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Tuesday, December 20, 2011


Seghesio Zinfandel

Anthony's Steakhouse at M Resort in Las Vegas put a positive spin on a day of visiting my mother-in-law - my favorite mother-in-law - in the hospital.  Actually, the visiting itself was fairly positive.  She was doing much better by the time we got there, and we were overjoyed to see that.

No special occasion is needed, though, to enjoy this spacious Vegas eatery located a few miles south of the Strip in an area that was once considered to be out of town.  There's a fantastic view of the strip through the wall of windows on the restaurant's north side.

It's customary for me at steakhouses to not order the steak.  I have nothing against beef, I just can't resist the siren call of a big pork chop on diced candied apple.

That was a great choice for the Seghesio Old Vine Zinfandel 2009.  Nice and dark in the glass - inky wine holds a great allure for me, too - the aromas of blackberry, blueberry and peppery spices are joined by whiffs of tar and anise.  The nose is huge - it even wins the fight with the overly perfumed air in the casino.

The Seghesio's flavors are very dark and earthy.  Blackberry dominates, but that tar really comes forward.  Great tannins and minerality make a natural for pairing with steakhouse cuisine.

Tuesday, November 8, 2011


Stags Leap at TBones in Las Vegas

It's late night in Las Vegas - well, Summerlin - and I stroll into the TBones steakhouse in the Red Rock Casino and Hotel and take a seat at the bar.  The waitress says it's last call.  Last call in Vegas?  I didn't know there was such a thing.  I'll have the Stags' Leap.

Stags' Leap Winery in Napa Valley is famous not only for great wines, but also for winning the Cabernet Sauvignon prize at the famous Judgement of Paris tasting.  You wouldn't know it by watching Bottle Shock though - that movie dealt only with Chateau Montelena's big success in that event with their Chardonnay.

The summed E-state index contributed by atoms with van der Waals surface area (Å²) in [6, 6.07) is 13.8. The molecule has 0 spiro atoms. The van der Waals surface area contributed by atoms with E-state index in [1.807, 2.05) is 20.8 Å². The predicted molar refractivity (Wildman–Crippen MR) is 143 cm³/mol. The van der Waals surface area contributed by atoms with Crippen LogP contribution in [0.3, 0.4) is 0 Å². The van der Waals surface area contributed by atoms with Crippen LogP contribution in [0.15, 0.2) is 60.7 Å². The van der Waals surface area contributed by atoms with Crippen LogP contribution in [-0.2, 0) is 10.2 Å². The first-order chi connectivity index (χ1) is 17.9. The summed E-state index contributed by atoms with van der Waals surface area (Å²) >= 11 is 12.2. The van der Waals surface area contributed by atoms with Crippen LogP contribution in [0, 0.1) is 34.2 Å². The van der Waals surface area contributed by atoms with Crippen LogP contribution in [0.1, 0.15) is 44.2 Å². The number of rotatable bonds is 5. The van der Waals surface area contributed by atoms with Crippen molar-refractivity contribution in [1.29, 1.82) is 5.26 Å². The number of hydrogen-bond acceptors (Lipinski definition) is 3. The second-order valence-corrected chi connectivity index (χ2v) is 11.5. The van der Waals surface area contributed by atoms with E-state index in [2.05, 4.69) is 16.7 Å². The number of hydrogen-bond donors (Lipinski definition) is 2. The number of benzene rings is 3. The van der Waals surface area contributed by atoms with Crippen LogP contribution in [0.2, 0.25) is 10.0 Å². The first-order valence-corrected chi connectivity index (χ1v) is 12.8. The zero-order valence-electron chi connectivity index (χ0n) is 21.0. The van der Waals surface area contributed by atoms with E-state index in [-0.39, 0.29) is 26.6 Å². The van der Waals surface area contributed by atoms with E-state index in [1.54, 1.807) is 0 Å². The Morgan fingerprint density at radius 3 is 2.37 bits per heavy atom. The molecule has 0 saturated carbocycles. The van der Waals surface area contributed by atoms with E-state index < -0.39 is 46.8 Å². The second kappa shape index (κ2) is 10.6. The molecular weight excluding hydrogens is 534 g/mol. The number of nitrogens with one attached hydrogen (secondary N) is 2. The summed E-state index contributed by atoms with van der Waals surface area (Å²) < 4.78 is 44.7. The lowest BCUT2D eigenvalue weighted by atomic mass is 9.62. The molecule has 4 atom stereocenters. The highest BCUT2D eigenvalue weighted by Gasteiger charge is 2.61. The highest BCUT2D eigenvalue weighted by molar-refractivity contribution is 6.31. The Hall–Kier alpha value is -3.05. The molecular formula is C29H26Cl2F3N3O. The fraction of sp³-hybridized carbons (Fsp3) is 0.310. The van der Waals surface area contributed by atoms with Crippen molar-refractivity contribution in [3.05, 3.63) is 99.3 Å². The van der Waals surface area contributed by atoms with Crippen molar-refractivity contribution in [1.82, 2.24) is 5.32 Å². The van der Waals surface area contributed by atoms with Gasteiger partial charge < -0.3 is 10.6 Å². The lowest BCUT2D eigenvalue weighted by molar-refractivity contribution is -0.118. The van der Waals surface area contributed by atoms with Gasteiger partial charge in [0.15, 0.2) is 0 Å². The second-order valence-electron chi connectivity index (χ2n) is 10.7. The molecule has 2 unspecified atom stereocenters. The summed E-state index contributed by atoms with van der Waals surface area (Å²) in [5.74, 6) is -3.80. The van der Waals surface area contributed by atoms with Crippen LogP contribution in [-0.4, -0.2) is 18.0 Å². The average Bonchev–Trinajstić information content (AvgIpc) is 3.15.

Despite the slight from Hollywood, Stags' Leap manages to carry on pretty well.  Their Hands of Time red blend is 51% Cabernet Sauvignon, 46% Merlot and 3% Syrah.  It sells for around $30, and it cost $16 by the glass at TBones.

There are plenty of bottles offered at TBones, but the by-the-glass selection is rather skimpy at the steakhouse.  However - as Spencer Tracy said - "what's there is cherce."  There are five Sommelier selections on the list which range from $15 to $45 per glass.

Hands Of Time is inky black in the glass and the nose is just beautiful, showing blackberries all lush and ripe.  Anise, vanilla and a light clove aroma also make it an interesting sniff.  The palate is all about dark fruit, with graphite and smoke lightly appearing.  The finish is lengthy with a hint of stewed prunes.

I'm glad I didn't miss last call.

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Tuesday, November 1, 2011


beer at the sportsbook